“Wellbeing” and “work / life balance” sounded like an annoying foreign language to Frank when I first met him.
Frank had been sent to attend a 6-session Mind Body Wellness program by his doctor. He attended only "to get his wife to stop nagging him” and to prove to his doctor that his prior three heart attacks had nothing at all to do with his lifestyle or emotional patterns.
Frank was a typical “alpha –male”. Mid-fifties, successful, grey hair, trim, intense and energetic. Through the first three sessions of the program he was also an angry, dismissive, arrogant, workaholic, judgmental, impatient “know-it-all”. He would not engage in the information offered. He sat sneering at his fellow classmates as if they were inferior beings.
His doctor, loving wife and children had been telling him for years something needed to change, but if an idea did not originate with Frank, then he was incapable of considering it may have value. Frank just became more focused on becoming more controlling and driven in changing the things outside himself. It was uncomfortable to be in a room with his intensity. His face was red, muscles always tense. As with many men, his fear and loss hid behind a wall of anger.
And then lightening struck, a light bulb went off, transformation began. Frank finally deigned to take the simple Blivet Challenge.
I learned the word blivet from my husband’s family. Now my family uses it all the time. Their definition of blivet is when you try to fit ten pounds of horse manure into a five-pound bag. (They use a different word!)
When we create “life blivets” things really stink…for ourselves and all those around us!
We simply must come to terms with the fact that you can only fit twenty-four hours of activity into a twenty-four hour day. Choices must be made, sleep included. Priorities and boundaries must be set. It is immature, unrealistic and delusional to behave otherwise. (And yes, I know, the popular culture encourages us to live as if this were not true.)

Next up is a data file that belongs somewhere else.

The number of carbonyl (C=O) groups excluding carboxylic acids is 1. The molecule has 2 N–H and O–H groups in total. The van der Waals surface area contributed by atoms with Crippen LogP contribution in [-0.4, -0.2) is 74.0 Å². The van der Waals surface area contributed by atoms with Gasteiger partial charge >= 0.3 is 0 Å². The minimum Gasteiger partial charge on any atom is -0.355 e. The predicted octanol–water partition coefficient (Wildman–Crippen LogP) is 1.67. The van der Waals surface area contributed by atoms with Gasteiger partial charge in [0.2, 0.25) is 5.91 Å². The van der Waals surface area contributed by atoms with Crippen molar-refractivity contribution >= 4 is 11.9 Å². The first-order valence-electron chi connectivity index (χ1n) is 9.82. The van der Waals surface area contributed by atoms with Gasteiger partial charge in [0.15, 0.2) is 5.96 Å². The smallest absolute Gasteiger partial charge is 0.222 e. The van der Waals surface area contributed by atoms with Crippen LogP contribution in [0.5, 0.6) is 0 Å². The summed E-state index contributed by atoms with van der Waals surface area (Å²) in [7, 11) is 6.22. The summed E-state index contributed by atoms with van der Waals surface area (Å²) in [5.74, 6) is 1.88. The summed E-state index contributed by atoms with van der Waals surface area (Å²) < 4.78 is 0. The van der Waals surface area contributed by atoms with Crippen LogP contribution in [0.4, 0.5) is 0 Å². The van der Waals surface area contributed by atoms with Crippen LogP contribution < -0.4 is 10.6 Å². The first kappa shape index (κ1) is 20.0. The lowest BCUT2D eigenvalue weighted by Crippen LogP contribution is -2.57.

The bottom line is that if you want to know what a person’s true values are, don’t listen to what they say.
Instead, learn how they spend their time, with whom they spend their time, what they spend their money and energy on, and what they spend most of their time thinking about.
When Frank made his Blivet pie charts, he could not dismiss what they were telling him. He could "see" what he had been unable to "hear". A picture IS worth a thousand words! The “knowing” came from his own self. He could see that his life investments did not match his true values.
The change in Frank was dramatic and immediate. He used his considerable intelligence and drive to re-balance his life and relationships. The change in his appearance, level of calm, and sense of humor stunned the class for the next three sessions.
I got a lovely thank you note from Frank months later. He said the simple Blivet Challenge I had designed had changed his life. Somewhere out there is a very grateful wife!
Will you take the Blivet Challenge and share it with your friends and family?
What did you notice? What small change will you make based on what you see? A good goal is one that is “do-able”, big enough to begin to make a difference, and small enough to start this week!